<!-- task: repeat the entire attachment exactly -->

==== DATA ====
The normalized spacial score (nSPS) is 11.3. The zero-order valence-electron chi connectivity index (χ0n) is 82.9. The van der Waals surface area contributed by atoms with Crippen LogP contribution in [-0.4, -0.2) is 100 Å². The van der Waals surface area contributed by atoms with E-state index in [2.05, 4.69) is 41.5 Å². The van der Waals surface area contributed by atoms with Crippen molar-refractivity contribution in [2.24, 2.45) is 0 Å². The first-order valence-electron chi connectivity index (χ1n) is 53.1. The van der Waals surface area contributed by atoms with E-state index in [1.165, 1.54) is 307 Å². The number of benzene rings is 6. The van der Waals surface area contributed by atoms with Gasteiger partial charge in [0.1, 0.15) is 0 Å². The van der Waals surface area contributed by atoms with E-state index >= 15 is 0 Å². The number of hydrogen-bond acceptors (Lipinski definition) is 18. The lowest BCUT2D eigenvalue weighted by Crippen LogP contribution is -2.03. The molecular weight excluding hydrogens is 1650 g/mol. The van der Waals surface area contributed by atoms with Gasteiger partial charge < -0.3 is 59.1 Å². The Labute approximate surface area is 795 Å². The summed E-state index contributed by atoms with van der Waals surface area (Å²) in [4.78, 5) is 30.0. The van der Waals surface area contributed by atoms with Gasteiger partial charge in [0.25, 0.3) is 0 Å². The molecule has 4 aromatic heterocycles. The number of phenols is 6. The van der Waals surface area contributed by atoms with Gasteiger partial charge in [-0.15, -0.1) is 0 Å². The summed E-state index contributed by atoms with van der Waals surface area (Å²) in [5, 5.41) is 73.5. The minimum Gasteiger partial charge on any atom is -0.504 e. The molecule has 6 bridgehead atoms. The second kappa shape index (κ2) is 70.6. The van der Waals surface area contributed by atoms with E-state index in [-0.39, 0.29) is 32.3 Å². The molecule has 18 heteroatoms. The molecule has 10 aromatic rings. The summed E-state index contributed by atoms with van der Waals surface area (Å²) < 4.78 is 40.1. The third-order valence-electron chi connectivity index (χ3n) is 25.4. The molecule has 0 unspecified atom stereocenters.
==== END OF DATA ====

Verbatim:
The normalized spacial score (nSPS) is 11.3. The zero-order valence-electron chi connectivity index (χ0n) is 82.9. The van der Waals surface area contributed by atoms with Crippen LogP contribution in [-0.4, -0.2) is 100 Å². The van der Waals surface area contributed by atoms with E-state index in [2.05, 4.69) is 41.5 Å². The van der Waals surface area contributed by atoms with Crippen molar-refractivity contribution in [2.24, 2.45) is 0 Å². The first-order valence-electron chi connectivity index (χ1n) is 53.1. The van der Waals surface area contributed by atoms with E-state index in [1.165, 1.54) is 307 Å². The number of benzene rings is 6. The van der Waals surface area contributed by atoms with Gasteiger partial charge in [0.1, 0.15) is 0 Å². The van der Waals surface area contributed by atoms with E-state index >= 15 is 0 Å². The number of hydrogen-bond acceptors (Lipinski definition) is 18. The lowest BCUT2D eigenvalue weighted by Crippen LogP contribution is -2.03. The molecular weight excluding hydrogens is 1650 g/mol. The van der Waals surface area contributed by atoms with Gasteiger partial charge < -0.3 is 59.1 Å². The Labute approximate surface area is 795 Å². The summed E-state index contributed by atoms with van der Waals surface area (Å²) in [4.78, 5) is 30.0. The van der Waals surface area contributed by atoms with Gasteiger partial charge in [0.25, 0.3) is 0 Å². The molecule has 4 aromatic heterocycles. The number of phenols is 6. The van der Waals surface area contributed by atoms with Gasteiger partial charge in [-0.15, -0.1) is 0 Å². The summed E-state index contributed by atoms with van der Waals surface area (Å²) in [5, 5.41) is 73.5. The minimum Gasteiger partial charge on any atom is -0.504 e. The molecule has 6 bridgehead atoms. The second kappa shape index (κ2) is 70.6. The van der Waals surface area contributed by atoms with E-state index in [-0.39, 0.29) is 32.3 Å². The molecule has 18 heteroatoms. The molecule has 10 aromatic rings. The summed E-state index contributed by atoms with van der Waals surface area (Å²) < 4.78 is 40.1. The third-order valence-electron chi connectivity index (χ3n) is 25.4. The molecule has 0 unspecified atom stereocenters.